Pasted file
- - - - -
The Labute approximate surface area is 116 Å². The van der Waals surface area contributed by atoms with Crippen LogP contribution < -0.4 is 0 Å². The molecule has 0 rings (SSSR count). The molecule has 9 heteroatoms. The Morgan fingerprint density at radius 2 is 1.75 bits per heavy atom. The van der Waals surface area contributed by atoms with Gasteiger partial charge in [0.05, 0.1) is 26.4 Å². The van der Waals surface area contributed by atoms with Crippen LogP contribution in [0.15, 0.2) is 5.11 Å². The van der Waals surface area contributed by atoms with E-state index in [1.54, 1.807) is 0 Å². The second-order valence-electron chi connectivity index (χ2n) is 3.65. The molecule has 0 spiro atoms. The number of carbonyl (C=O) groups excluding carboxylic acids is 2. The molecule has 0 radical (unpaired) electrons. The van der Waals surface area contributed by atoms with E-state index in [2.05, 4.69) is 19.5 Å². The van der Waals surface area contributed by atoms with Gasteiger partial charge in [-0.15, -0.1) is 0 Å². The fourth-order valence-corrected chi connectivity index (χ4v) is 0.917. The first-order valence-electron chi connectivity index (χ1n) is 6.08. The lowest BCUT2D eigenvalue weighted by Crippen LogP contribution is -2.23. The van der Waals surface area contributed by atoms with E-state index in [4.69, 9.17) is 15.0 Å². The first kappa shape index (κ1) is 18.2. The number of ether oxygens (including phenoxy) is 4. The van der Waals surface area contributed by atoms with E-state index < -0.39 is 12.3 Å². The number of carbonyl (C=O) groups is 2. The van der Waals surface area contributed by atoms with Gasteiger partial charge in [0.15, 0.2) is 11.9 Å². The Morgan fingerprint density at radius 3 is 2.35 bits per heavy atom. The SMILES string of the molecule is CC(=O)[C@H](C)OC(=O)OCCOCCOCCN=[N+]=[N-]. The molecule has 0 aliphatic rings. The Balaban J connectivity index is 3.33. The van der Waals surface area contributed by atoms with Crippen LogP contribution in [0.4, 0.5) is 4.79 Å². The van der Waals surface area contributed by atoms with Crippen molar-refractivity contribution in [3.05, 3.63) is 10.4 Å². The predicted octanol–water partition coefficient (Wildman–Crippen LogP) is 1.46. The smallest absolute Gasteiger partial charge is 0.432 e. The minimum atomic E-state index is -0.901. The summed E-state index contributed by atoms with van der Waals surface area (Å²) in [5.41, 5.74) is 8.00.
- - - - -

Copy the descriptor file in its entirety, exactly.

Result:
The Labute approximate surface area is 116 Å². The van der Waals surface area contributed by atoms with Crippen LogP contribution < -0.4 is 0 Å². The molecule has 0 rings (SSSR count). The molecule has 9 heteroatoms. The Morgan fingerprint density at radius 2 is 1.75 bits per heavy atom. The van der Waals surface area contributed by atoms with Gasteiger partial charge in [0.05, 0.1) is 26.4 Å². The van der Waals surface area contributed by atoms with Crippen LogP contribution in [0.15, 0.2) is 5.11 Å². The van der Waals surface area contributed by atoms with E-state index in [1.54, 1.807) is 0 Å². The second-order valence-electron chi connectivity index (χ2n) is 3.65. The molecule has 0 spiro atoms. The number of carbonyl (C=O) groups excluding carboxylic acids is 2. The molecule has 0 radical (unpaired) electrons. The van der Waals surface area contributed by atoms with E-state index in [2.05, 4.69) is 19.5 Å². The van der Waals surface area contributed by atoms with Gasteiger partial charge in [-0.15, -0.1) is 0 Å². The fourth-order valence-corrected chi connectivity index (χ4v) is 0.917. The first-order valence-electron chi connectivity index (χ1n) is 6.08. The lowest BCUT2D eigenvalue weighted by Crippen LogP contribution is -2.23. The van der Waals surface area contributed by atoms with E-state index in [4.69, 9.17) is 15.0 Å². The first kappa shape index (κ1) is 18.2. The number of ether oxygens (including phenoxy) is 4. The van der Waals surface area contributed by atoms with E-state index < -0.39 is 12.3 Å². The number of carbonyl (C=O) groups is 2. The van der Waals surface area contributed by atoms with Gasteiger partial charge in [0.15, 0.2) is 11.9 Å². The Morgan fingerprint density at radius 3 is 2.35 bits per heavy atom. The SMILES string of the molecule is CC(=O)[C@H](C)OC(=O)OCCOCCOCCN=[N+]=[N-]. The molecule has 0 aliphatic rings. The Balaban J connectivity index is 3.33. The van der Waals surface area contributed by atoms with Crippen LogP contribution in [0.4, 0.5) is 4.79 Å². The van der Waals surface area contributed by atoms with Crippen molar-refractivity contribution in [3.05, 3.63) is 10.4 Å². The predicted octanol–water partition coefficient (Wildman–Crippen LogP) is 1.46. The smallest absolute Gasteiger partial charge is 0.432 e. The minimum atomic E-state index is -0.901. The summed E-state index contributed by atoms with van der Waals surface area (Å²) in [5.41, 5.74) is 8.00.